US: Taliban attacks not affecting Afghan troop withdrawal

Pentagon says ‘small harassing attacks’ by Taliban will not affect September 11 pullout deadline set by President Joe Biden.

The Pentagon has said the US is ready to respond to attacks as it withdraws troops [File: Omar Sobhani/Reuters]

A United States Pentagon official says “small harassing attacks” by the Taliban in Afghanistan have not had a significant impact on the ongoing US and NATO troop withdrawal from the country.

The statement from Pentagon Press Secretary John Kirby came shortly after the US officially began its troop withdrawal on Saturday.

“What we’ve seen are some small harassing attacks over the course of the weekend that have not had any significant impact, certainly not on our people or our resources there and bases,” Kirby told reporters on Monday.

“We’ve seen nothing thus far that has affected the drawdown, or had any significant impact on the mission at hand in Afghanistan,” he said.

President Joe Biden announced on April 13 that all US troops – which at the time numbered as many as 3,500 – will leave Afghanistan by September 11.

Officials soon after announced that the approximately 7,000 troops in the country as part of a NATO coalition would also leave.

Biden has said the US withdrawal would not be “conditions-based”, meaning the pullout is meant to continue regardless of developments on the ground.

In recent weeks, the Taliban has stepped up its attacks against the US-backed Afghan government, raising the prospect of attacks on US forces.

Meanwhile, fighting in the first quarter of 2021 saw 573 Afghan civilians killed and 1,210 wounded, a 29-percent increase from the previous year, according to the United Nations.

Kirby said the US military will maintain its ability to respond to attacks throughout the pullout, telling reporters that General Austin Miller, the US commander in Afghanistan, “certainly has at his disposal response options to make sure that he’s protecting our troops and our people”.

One incident, an attack on a military airfield in Kandahar used by US forces, was previously dismissed by a US spokesman as “ineffective indirect fire” that resulted in no injuries.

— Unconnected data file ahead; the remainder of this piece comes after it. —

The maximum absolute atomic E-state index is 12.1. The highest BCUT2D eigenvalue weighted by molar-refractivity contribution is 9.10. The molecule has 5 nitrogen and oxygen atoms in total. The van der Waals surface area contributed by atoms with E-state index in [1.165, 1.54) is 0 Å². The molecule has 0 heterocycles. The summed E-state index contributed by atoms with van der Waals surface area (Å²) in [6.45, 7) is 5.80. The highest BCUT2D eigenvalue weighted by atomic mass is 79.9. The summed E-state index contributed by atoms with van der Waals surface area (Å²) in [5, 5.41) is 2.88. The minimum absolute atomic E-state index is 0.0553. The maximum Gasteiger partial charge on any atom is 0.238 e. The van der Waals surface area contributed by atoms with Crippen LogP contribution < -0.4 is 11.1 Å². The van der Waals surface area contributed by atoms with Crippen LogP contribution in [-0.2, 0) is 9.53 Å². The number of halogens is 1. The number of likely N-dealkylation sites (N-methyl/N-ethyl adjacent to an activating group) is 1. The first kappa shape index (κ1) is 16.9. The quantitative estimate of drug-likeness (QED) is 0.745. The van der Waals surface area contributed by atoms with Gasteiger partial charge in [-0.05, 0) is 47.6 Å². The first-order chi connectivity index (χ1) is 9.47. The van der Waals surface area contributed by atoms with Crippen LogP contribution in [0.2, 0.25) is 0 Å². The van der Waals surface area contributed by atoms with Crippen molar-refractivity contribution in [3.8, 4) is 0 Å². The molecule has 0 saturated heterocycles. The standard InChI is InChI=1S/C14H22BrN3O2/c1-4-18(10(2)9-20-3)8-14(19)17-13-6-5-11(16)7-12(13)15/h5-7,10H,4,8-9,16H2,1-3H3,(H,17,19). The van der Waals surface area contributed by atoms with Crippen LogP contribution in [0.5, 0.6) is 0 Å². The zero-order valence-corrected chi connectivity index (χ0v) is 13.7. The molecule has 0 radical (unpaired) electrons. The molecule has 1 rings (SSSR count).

On Saturday, as its forces began the withdrawal, the US military launched a “precision strike” against the source of that fire, officials said.

Ongoing fighting

More than 100 Afghan security forces personnel have been killed in recent weeks as fighting between the Taliban and Afghan government forces has raged in the wake of the US announcement.

The fighting has particularly seen an uptick since May 1 – the initial deadline reached between former US President Donald Trump and the Taliban for the US troop withdrawal.

The Taliban has vowed reprisal for Washington’s choice not to meet that date.

The US military base at Kandahar International Airport is vacant as US troops begin with withdrawal from the country. [File: Javed Tanveer/AFP]

As Kirby spoke to reporters on Monday, Afghan security forces were fighting back widescale Taliban attacks in southern Helmand province, Reuters news agency reported.

The attacks included three major offensives and targeted checkpoints around the outskirts of Lashkar Gah.

Afghan security forces launched air strikes and deployed elite commando forces to the area to push back the fighters, but the clashes were continuing on Tuesday, Attaullah Afghan, the head of Helmand’s provincial council, told Reuters.

Hundreds of families had been displaced by the fighting, he added.

‘All that will be gone’

The US withdrawal comes amid wider concerns the Afghan forces are ill-equipped to continue the fight against the Taliban group, which was removed from power after foreign forces invaded nearly 20 years ago but still controls large swaths of the country.

While President Hamid Karzai has said the government is “ready” to continue the fight following the withdrawal, at least one top US military official has questioned whether Afghan forces will be able to hold the territory they currently control.

In April, General Kenneth “Frank” McKenzie, head of Central Command which directs forces in Afghanistan, voiced “concern” about Afghan forces no longer having boots-on-the-ground assistance from foreign forces, including for intelligence, firepower, and aircraft support.

“All that will be gone,” he told legislators on the US Senate Committee in April.

On Monday, Kirby also noted that the Pentagon was “well aware” of the risks many Afghans who worked for the US and coalition forces face as the Taliban grows in power and threatens to seize control in Kabul.

He said US Secretary of Defense Lloyd Austin is in talks with other officials “about how we meet our obligations to them.”

Source: Al Jazeera and news agencies